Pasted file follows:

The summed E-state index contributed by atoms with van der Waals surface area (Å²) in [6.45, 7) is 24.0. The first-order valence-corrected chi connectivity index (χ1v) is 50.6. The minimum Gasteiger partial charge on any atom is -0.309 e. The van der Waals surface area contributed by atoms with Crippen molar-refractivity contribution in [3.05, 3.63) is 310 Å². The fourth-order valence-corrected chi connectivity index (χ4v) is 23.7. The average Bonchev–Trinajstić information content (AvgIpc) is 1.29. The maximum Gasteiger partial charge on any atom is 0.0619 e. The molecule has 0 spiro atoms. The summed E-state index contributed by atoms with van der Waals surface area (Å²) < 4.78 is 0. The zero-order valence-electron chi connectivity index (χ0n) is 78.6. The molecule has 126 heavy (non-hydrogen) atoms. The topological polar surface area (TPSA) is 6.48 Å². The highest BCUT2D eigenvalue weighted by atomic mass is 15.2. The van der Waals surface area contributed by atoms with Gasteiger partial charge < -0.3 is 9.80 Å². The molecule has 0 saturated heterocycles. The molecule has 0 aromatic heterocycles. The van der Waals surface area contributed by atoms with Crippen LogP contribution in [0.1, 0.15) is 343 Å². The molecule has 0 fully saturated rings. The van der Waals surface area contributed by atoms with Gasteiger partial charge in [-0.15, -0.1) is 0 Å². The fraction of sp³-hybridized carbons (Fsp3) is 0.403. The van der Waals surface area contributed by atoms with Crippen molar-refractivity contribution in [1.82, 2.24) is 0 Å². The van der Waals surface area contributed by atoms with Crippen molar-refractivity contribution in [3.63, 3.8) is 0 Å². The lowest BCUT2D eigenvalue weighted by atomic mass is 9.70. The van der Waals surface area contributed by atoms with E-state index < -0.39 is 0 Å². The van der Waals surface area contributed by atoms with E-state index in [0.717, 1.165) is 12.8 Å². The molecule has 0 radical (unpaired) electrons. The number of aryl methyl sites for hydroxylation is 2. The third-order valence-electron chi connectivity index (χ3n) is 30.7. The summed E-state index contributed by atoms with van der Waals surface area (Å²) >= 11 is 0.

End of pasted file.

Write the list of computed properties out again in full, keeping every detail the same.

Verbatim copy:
The summed E-state index contributed by atoms with van der Waals surface area (Å²) in [6.45, 7) is 24.0. The first-order valence-corrected chi connectivity index (χ1v) is 50.6. The minimum Gasteiger partial charge on any atom is -0.309 e. The van der Waals surface area contributed by atoms with Crippen molar-refractivity contribution in [3.05, 3.63) is 310 Å². The fourth-order valence-corrected chi connectivity index (χ4v) is 23.7. The average Bonchev–Trinajstić information content (AvgIpc) is 1.29. The maximum Gasteiger partial charge on any atom is 0.0619 e. The molecule has 0 spiro atoms. The summed E-state index contributed by atoms with van der Waals surface area (Å²) < 4.78 is 0. The zero-order valence-electron chi connectivity index (χ0n) is 78.6. The molecule has 126 heavy (non-hydrogen) atoms. The topological polar surface area (TPSA) is 6.48 Å². The highest BCUT2D eigenvalue weighted by atomic mass is 15.2. The van der Waals surface area contributed by atoms with Gasteiger partial charge < -0.3 is 9.80 Å². The molecule has 0 saturated heterocycles. The molecule has 0 aromatic heterocycles. The van der Waals surface area contributed by atoms with Crippen LogP contribution in [0.1, 0.15) is 343 Å². The molecule has 0 fully saturated rings. The van der Waals surface area contributed by atoms with Gasteiger partial charge in [-0.15, -0.1) is 0 Å². The fraction of sp³-hybridized carbons (Fsp3) is 0.403. The van der Waals surface area contributed by atoms with Crippen molar-refractivity contribution in [1.82, 2.24) is 0 Å². The van der Waals surface area contributed by atoms with Crippen molar-refractivity contribution in [3.63, 3.8) is 0 Å². The lowest BCUT2D eigenvalue weighted by atomic mass is 9.70. The van der Waals surface area contributed by atoms with E-state index < -0.39 is 0 Å². The van der Waals surface area contributed by atoms with E-state index in [0.717, 1.165) is 12.8 Å². The molecule has 0 radical (unpaired) electrons. The number of aryl methyl sites for hydroxylation is 2. The third-order valence-electron chi connectivity index (χ3n) is 30.7. The summed E-state index contributed by atoms with van der Waals surface area (Å²) >= 11 is 0.